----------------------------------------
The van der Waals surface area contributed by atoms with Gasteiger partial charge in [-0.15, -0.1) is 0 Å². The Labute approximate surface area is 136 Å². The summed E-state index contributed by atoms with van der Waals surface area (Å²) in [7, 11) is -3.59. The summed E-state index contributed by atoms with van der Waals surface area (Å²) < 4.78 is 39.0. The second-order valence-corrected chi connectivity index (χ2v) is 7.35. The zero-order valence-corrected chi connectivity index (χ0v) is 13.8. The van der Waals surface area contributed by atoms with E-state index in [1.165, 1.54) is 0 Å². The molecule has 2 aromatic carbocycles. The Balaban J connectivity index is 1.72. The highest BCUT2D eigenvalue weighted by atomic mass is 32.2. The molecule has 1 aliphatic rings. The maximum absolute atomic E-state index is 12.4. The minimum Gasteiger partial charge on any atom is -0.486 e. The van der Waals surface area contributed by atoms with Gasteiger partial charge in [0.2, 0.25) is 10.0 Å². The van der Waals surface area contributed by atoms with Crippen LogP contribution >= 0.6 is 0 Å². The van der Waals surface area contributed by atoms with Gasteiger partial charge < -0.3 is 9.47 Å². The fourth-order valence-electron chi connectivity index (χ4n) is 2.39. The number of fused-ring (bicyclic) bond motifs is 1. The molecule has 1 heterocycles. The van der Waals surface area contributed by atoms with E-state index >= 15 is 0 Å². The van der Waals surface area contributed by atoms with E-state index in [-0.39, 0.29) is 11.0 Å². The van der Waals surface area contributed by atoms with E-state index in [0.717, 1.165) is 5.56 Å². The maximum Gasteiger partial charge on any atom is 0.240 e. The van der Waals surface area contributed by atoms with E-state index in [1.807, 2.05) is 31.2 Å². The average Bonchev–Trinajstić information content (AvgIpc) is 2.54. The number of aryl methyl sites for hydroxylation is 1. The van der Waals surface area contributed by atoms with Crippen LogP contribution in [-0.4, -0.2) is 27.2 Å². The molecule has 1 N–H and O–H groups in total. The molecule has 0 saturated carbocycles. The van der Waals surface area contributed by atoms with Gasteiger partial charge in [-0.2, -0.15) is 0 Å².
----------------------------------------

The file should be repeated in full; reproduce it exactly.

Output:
The van der Waals surface area contributed by atoms with Gasteiger partial charge in [-0.15, -0.1) is 0 Å². The Labute approximate surface area is 136 Å². The summed E-state index contributed by atoms with van der Waals surface area (Å²) in [7, 11) is -3.59. The summed E-state index contributed by atoms with van der Waals surface area (Å²) < 4.78 is 39.0. The second-order valence-corrected chi connectivity index (χ2v) is 7.35. The zero-order valence-corrected chi connectivity index (χ0v) is 13.8. The van der Waals surface area contributed by atoms with E-state index in [1.165, 1.54) is 0 Å². The molecule has 2 aromatic carbocycles. The Balaban J connectivity index is 1.72. The highest BCUT2D eigenvalue weighted by atomic mass is 32.2. The molecule has 1 aliphatic rings. The maximum absolute atomic E-state index is 12.4. The minimum Gasteiger partial charge on any atom is -0.486 e. The van der Waals surface area contributed by atoms with Gasteiger partial charge in [0.2, 0.25) is 10.0 Å². The van der Waals surface area contributed by atoms with Crippen LogP contribution >= 0.6 is 0 Å². The van der Waals surface area contributed by atoms with Gasteiger partial charge < -0.3 is 9.47 Å². The fourth-order valence-electron chi connectivity index (χ4n) is 2.39. The number of fused-ring (bicyclic) bond motifs is 1. The molecule has 1 heterocycles. The van der Waals surface area contributed by atoms with E-state index >= 15 is 0 Å². The van der Waals surface area contributed by atoms with E-state index in [-0.39, 0.29) is 11.0 Å². The van der Waals surface area contributed by atoms with E-state index in [0.717, 1.165) is 5.56 Å². The maximum Gasteiger partial charge on any atom is 0.240 e. The van der Waals surface area contributed by atoms with E-state index in [1.807, 2.05) is 31.2 Å². The average Bonchev–Trinajstić information content (AvgIpc) is 2.54. The number of aryl methyl sites for hydroxylation is 1. The van der Waals surface area contributed by atoms with Crippen LogP contribution in [-0.4, -0.2) is 27.2 Å². The molecule has 1 N–H and O–H groups in total. The molecule has 0 saturated carbocycles. The van der Waals surface area contributed by atoms with Gasteiger partial charge in [-0.2, -0.15) is 0 Å².